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      Point-of-care ultrasound education to improve care of dialysis patients

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          Abstract

          <p class="first" id="P1">Point of care ultrasound (POCUS) is rapidly emerging as a bedside diagnostic tool that can enhance physical diagnosis and facilitate clinical decision-making. Although ultrasound is widely used by nephrologists for vascular access and kidney imaging, diagnostic POCUS skills in other anatomic areas are not part of routine nephrology training. In this narrative review, we will provide an overview of selected POCUS techniques, highlight potential uses of POCUS in routine nephrology practice, and describe a new curriculum implemented at Johns Hopkins University School of Medicine to teach diagnostic POCUS skills to nephrology fellows. </p>

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          Most cited references49

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          ACC/AHA 2005 Guideline Update for the Diagnosis and Management of Chronic Heart Failure in the Adult: a report of the American College of Cardiology/American Heart Association Task Force on Practice Guidelines (Writing Committee to Update the 2001 Guidelines for the Evaluation and Management of Heart Failure): developed in collaboration with the American College of Chest Physicians and the International Society for Heart and Lung Transplantation: endorsed by the Heart Rhythm Society.

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            BLUE-protocol and FALLS-protocol: two applications of lung ultrasound in the critically ill.

            This review article describes two protocols adapted from lung ultrasound: the bedside lung ultrasound in emergency (BLUE)-protocol for the immediate diagnosis of acute respiratory failure and the fluid administration limited by lung sonography (FALLS)-protocol for the management of acute circulatory failure. These applications require the mastery of 10 signs indicating normal lung surface (bat sign, lung sliding, A-lines), pleural effusions (quad and sinusoid sign), lung consolidations (fractal and tissue-like sign), interstitial syndrome (lung rockets), and pneumothorax (stratosphere sign and the lung point). These signs have been assessed in adults, with diagnostic accuracies ranging from 90% to 100%, allowing consideration of ultrasound as a reasonable bedside gold standard. In the BLUE-protocol, profiles have been designed for the main diseases (pneumonia, congestive heart failure, COPD, asthma, pulmonary embolism, pneumothorax), with an accuracy > 90%. In the FALLS-protocol, the change from A-lines to lung rockets appears at a threshold of 18 mm Hg of pulmonary artery occlusion pressure, providing a direct biomarker of clinical volemia. The FALLS-protocol sequentially rules out obstructive, then cardiogenic, then hypovolemic shock for expediting the diagnosis of distributive (usually septic) shock. These applications can be done using simple grayscale machines and one microconvex probe suitable for the whole body. Lung ultrasound is a multifaceted tool also useful for decreasing radiation doses (of interest in neonates where the lung signatures are similar to those in adults), from ARDS to trauma management, and from ICUs to points of care. If done in suitable centers, training is the least of the limitations for making use of this kind of visual medicine.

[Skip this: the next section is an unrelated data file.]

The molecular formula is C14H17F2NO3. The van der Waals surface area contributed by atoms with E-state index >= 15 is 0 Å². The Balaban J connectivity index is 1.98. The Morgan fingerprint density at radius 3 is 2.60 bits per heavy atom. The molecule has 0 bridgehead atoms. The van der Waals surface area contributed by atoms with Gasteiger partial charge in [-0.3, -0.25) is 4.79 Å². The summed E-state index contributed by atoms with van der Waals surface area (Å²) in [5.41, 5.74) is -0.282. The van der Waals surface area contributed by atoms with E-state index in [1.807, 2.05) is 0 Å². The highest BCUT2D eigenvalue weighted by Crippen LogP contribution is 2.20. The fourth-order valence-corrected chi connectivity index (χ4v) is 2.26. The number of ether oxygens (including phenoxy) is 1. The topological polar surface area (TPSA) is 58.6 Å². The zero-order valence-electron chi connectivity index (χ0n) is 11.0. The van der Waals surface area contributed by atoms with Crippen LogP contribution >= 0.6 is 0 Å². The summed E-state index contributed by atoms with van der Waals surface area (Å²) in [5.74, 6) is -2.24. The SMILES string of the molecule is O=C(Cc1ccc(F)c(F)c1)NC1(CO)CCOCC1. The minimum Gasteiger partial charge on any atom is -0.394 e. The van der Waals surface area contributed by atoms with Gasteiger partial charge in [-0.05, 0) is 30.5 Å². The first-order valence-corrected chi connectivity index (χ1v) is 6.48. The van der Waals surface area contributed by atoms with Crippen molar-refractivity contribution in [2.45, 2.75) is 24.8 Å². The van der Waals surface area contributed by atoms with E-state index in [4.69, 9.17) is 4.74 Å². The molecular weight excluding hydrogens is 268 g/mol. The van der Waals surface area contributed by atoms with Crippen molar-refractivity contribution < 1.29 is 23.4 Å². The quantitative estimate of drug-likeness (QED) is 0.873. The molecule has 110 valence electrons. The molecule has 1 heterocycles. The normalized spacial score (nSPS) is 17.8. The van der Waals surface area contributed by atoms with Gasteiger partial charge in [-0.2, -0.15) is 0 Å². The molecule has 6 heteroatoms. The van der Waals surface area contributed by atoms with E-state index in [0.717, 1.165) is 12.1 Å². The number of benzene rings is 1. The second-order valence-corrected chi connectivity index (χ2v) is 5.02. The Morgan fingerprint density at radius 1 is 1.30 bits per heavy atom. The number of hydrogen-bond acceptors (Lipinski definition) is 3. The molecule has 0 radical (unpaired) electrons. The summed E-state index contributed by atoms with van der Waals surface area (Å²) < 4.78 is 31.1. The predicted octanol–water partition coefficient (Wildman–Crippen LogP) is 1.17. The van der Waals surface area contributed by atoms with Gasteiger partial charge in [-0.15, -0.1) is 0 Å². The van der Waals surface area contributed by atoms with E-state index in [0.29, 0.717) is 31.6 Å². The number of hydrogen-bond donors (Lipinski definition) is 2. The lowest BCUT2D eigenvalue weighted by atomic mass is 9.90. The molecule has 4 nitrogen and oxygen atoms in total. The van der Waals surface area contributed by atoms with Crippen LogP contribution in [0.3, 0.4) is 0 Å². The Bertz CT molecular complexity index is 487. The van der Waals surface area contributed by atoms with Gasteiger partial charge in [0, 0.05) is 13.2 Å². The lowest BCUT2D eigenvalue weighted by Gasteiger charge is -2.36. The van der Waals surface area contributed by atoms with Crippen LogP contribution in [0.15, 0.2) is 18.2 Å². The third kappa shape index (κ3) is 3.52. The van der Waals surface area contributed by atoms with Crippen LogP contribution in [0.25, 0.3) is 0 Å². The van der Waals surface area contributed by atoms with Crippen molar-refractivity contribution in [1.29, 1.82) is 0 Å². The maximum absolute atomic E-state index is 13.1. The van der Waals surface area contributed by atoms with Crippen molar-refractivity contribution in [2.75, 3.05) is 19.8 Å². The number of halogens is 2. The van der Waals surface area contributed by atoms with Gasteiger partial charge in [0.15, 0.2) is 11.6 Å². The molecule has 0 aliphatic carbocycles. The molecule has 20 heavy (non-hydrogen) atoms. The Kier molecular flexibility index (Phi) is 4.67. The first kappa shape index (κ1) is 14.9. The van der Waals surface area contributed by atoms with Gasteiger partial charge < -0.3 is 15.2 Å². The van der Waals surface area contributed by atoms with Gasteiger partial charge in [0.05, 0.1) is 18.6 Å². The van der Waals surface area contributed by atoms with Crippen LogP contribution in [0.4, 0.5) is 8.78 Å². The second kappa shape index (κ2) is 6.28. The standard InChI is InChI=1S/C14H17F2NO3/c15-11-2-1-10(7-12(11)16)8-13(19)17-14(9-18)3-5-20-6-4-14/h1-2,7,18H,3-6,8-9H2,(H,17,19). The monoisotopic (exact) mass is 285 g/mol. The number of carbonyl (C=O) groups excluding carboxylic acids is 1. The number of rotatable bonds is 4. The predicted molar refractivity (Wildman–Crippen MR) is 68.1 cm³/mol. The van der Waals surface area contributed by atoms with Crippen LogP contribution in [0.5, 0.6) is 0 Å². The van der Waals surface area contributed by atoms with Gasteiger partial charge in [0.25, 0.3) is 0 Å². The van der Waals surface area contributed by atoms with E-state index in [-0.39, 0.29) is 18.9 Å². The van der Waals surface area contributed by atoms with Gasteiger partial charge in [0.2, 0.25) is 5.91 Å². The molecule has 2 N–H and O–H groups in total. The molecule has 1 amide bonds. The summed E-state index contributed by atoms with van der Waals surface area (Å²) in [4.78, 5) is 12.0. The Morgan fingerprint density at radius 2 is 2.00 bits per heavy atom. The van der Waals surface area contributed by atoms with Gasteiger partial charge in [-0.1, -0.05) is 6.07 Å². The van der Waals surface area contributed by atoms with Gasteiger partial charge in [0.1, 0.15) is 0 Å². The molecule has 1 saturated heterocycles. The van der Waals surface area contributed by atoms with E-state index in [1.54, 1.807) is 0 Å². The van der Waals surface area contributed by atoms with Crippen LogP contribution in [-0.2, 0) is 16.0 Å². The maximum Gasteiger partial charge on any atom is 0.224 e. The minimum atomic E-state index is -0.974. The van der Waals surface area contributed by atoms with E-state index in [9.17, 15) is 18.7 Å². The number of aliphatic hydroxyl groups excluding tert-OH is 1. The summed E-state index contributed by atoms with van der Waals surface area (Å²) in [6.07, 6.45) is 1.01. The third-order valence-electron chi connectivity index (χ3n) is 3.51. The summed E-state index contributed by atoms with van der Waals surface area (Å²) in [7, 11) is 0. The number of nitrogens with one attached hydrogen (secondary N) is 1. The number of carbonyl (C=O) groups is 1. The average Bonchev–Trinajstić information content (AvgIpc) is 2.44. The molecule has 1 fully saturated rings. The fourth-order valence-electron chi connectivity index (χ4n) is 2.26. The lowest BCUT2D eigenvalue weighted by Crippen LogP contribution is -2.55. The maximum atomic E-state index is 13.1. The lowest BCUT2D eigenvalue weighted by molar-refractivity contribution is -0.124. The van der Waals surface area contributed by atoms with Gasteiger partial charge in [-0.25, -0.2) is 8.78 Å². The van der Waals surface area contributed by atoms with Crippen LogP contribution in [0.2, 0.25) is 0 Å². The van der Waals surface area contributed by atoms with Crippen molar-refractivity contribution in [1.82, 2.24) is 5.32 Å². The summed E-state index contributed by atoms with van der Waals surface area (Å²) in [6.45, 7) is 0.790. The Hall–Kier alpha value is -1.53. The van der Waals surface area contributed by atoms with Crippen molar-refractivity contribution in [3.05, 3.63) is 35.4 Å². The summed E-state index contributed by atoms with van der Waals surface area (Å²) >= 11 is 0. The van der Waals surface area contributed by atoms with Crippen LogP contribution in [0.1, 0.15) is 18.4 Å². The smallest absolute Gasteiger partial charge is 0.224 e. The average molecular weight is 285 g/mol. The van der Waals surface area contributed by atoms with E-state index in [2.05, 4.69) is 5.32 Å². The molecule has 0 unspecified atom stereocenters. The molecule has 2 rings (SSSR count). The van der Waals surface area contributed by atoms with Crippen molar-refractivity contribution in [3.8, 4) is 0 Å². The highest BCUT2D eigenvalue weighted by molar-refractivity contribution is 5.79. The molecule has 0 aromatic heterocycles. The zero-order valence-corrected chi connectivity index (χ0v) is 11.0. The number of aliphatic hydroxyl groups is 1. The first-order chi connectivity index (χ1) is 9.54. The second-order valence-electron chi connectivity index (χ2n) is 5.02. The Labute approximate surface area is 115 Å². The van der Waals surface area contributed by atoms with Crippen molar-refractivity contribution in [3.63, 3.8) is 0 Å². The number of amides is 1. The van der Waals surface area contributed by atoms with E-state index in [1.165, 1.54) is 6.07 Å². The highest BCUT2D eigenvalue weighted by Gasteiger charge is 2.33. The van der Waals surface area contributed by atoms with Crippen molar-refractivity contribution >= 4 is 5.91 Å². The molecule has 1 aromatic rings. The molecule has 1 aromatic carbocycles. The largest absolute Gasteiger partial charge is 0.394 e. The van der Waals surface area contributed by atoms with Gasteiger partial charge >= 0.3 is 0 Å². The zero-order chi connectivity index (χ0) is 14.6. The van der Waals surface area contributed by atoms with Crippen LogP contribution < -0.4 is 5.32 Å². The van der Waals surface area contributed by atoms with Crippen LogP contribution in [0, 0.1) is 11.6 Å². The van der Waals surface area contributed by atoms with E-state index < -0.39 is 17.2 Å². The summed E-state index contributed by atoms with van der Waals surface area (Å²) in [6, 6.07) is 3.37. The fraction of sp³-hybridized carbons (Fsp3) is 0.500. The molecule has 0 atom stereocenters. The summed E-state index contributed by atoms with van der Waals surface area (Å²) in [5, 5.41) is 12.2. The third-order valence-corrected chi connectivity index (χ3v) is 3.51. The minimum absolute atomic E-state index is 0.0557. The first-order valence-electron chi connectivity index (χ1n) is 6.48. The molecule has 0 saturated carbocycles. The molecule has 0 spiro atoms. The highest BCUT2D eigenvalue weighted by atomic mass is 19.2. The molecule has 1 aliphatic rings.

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              The limited reliability of physical signs for estimating hemodynamics in chronic heart failure.

              The cardiovascular physical examination is used commonly as a basis for diagnosis and therapy in chronic heart failure, although the relationship between physical signs, increased ventricular filling pressure, and decreased cardiac output has not been established for this population. We prospectively compared physical signs with hemodynamic measurements in 50 patients with known chronic heart failure (ejection fraction, .18 +/- .06). Rales, edema, and elevated mean jugular venous pressure were absent in 18 of 43 patients with pulmonary capillary wedge pressures greater than or equal to 22 mm Hg, for which the combination of these signs had 58% sensitivity and 100% specificity. Proportional pulse pressure correlated well with cardiac index (r = .82), and when less than 25% pulse pressure had 91% sensitivity and 83% specificity for a cardiac index less than 2.2 L/min/m2. In chronic heart failure, reliance on physical signs for elevated ventricular filling pressure might result in inadequate therapy. Conversely, the adequacy of cardiac output is assessed reliably by pulse pressure. Our results facilitate decisions regarding treatment in chronic heart failure.
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                Author and article information

                Journal
                Seminars in Dialysis
                Semin Dial
                Wiley-Blackwell
                08940959
                January 03 2018
                :
                :
                Article
                10.1111/sdi.12664
                5839962
                29314256
                4a47b1d4-fec0-43f5-91b0-6aad0782091e
                © 2018

                http://doi.wiley.com/10.1002/tdm_license_1.1

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